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Hidalgo Trading Company  is a fictional warehouse used by Doc Savage.

☀As extravagant as The Shadows' sanctum was, it was nothing compared to Doc Savage's headquarters. In fact, Doc had not one, not two, but three different bases of operation. The primary one, and the only one known to the public was on the 86th floor of an unnamed skyscraper in New York City. Because there was only one building with that many floors in New York City in 1933 (when Doc Savage began publishing), it has most often been assumed that the unnamed skyscraper that was home to Doc's headquarters was none other than the Empire State Building itself, although this is never made explicit in the novels. Doc's 86th floor headquarters is reached by a high speed elevator accessible only to Doc, his aides, and his cousin Pat (sometimes Doc would try to find a way of locking her out, but she always figured out a way to get in). For added security, Doc also rented the 85th and 87th floors to keep people from spying on him. References are made to offices in floors other than the 86th which deal with such ordinary matters as security, correspondence, and so on.


Perhaps the headquarters of no other superhero or private eye was as well equipped as Doc Savage's 86th floor abode. It had sufficient accommodations not only for Doc and his men, but also several guests as well. It also had a fully equipped laboratory, a library with thousands of books, and a gymnasium. As might be expected, Doc's headquarters was protected by the same sort of gadgets which he uses on his adventures. Not only did Doc rent an entire three floors (and possibly others) of the skyscraper, but there was also a secret basement garage where Doc's various vehicles were located. Indeed, Doc not only owned cars, but planes, autogyros, boats, a submarine, and a dirigible. These were stored at another one of Doc's headquarters, a secret hangar on the Hudson River disguised as a warehouse belonging to "The Hidalgo Trading Company ." The secret hangar was accessed by a pneumatic tube system linked to the skyscraper where Doc's offices were.


Not only did Doc have three floors of what may have been the Empire State Building and a hangar, but his own hidden retreat as well. This was the Fortress of Solitude (if it sounds familiar, it because a certain comic book company ripped off the idea from the Man of Bronze...). Its whereabouts were initially unknown even to his aides and to his cousin Pat. It was here that Doc went for periods of time to develop new gadgets, conduct experiments, and engage in intense study. The Fortress of Solitude was located in a remote region of the Arctic. In the novel suitably entitled Fortress of Solitude, the Fortress is described as a "Strange Blue Dome." It is said that it resembled "...the perfectly spherical half of an opaque blue crystal ball--of incredible size, of course. It surface appears perfectly smooth, with no obvious openings, no doors or windows of any kind. It was made of an unknown substance, that was not glass or metal but resembled both." Within the Fortress of Solitude one can assume there were the same amenities as Doc's 86th floor headquarters--a laboratory, a library, and a gymnasium at least. Unfortunately it was also where Doc stored those gadgets which he thought were too dangerous for mankind to possess. This nearly led to disaster when his archenemy, John Sunlight, discovered the Fortress and stole two of these gadgets (in the aforementioned novel Fortress of Solitude), weapons with which he hoped to start World War II (keep in mind Fortress of Solitude was published in 1938).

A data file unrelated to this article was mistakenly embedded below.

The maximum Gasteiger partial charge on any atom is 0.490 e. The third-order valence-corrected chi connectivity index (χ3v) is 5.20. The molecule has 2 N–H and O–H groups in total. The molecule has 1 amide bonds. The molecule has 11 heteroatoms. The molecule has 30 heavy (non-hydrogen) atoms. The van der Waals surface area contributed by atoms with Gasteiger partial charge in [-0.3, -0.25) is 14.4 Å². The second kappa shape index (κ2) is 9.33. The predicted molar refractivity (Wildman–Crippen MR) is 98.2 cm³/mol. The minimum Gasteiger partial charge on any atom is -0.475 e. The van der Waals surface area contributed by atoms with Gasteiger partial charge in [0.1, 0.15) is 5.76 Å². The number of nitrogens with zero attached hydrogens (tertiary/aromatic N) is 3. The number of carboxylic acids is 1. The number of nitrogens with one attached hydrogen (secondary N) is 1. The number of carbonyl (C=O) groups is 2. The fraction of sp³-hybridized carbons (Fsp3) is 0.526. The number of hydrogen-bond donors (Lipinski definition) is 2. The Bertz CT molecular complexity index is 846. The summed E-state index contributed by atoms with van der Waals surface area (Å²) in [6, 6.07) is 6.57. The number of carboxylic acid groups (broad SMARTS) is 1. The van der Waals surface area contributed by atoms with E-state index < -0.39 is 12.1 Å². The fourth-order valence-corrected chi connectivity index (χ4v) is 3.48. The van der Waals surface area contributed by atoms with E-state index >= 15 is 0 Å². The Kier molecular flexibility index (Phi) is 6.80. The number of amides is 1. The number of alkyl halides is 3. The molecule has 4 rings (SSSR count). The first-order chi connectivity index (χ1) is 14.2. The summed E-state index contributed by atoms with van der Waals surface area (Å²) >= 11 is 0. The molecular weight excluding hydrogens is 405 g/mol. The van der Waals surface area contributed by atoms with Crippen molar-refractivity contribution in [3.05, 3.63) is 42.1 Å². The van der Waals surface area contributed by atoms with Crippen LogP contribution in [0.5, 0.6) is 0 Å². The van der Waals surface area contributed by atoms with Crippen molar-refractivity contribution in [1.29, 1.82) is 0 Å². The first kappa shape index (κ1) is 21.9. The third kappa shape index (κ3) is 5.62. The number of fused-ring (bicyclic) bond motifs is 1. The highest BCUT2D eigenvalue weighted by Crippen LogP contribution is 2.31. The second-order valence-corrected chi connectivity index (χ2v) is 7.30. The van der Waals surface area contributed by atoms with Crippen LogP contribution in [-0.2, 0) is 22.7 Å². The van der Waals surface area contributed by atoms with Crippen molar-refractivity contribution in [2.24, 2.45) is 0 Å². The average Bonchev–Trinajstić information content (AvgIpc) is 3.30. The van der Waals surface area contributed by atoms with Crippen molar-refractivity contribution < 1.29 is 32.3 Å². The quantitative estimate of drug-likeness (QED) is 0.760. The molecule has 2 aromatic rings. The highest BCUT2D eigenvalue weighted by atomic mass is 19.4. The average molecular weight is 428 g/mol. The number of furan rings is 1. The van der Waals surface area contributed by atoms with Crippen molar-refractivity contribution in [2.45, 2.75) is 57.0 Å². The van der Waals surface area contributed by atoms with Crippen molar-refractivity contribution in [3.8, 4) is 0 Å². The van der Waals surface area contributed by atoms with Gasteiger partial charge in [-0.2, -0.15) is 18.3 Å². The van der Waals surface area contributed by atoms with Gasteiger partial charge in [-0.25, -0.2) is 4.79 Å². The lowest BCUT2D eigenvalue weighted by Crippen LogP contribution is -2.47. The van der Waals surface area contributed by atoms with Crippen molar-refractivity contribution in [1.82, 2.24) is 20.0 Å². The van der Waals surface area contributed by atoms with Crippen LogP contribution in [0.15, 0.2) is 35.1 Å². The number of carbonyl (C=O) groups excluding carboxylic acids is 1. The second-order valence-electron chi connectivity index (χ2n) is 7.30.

Beginning with the 42nd issue of 181-issue Doc Savage Magazine (The Midas Man, Volume VII, No. 6, Aug 1936), Doc Savage's penthouse on the 86th floor of an unnamed New York City skyscraper (implicitly the Empire State Building) is linked to his Hidalgo Trading Company warehouse-boathouse-hangar on the Hudson River waterfront by pneumatic bullet-car nicknamed the Flea Run, Go-Devil and Angel-Wagon due to its hundred mile per hour speed and that plummets straight down from the penthouse ninety stories to a sub-basement, makes a 90° turn to travel a mile and a quarter (a little over two kilometers) 60 feet (18 meters) below 34th Street and then comes back up to ground floor of the warehouse, presumably at a shallower but still steep incline. The interior of the car is heavily padded, with four seats, one behind the other bobsled fashion. Since the car does not turn around, the seats are designed to rotate 180° so that the passengers always face in the direction of travel. The acceleration is such that, when traveling down the tube from the 86th Floor, no sensation of falling is experienced. The system is driven by enormous air compressors and compressed air receiver vessels housed on the roofs of both the skyscraper and the Hidalgo Trading Company.

From his collection stored in the Hidalgo Trading Company warehouse Doc uses a fast, silenced Motorboat, capable of self-righting itself after capsizing with a pop-up gun and tripod. The boat is described as being considered by the navy for the basis of "a fleet of light coastal defense speedsters" (similar to an armed Motor life boat in description). Last, and also from the warehouse, Doc again uses the Helldiver submarine (first seen in The Polar Treasure, June 1933). The Helldiver has many gadgets and experimental devices built into it. In this story the principle modifications are a mechanism to release a chemical similar to squid ink, external-viewing television screens and dial-based sonic devices allowing it to successfully navigate through New York harbour, and its traffic, while submerged.

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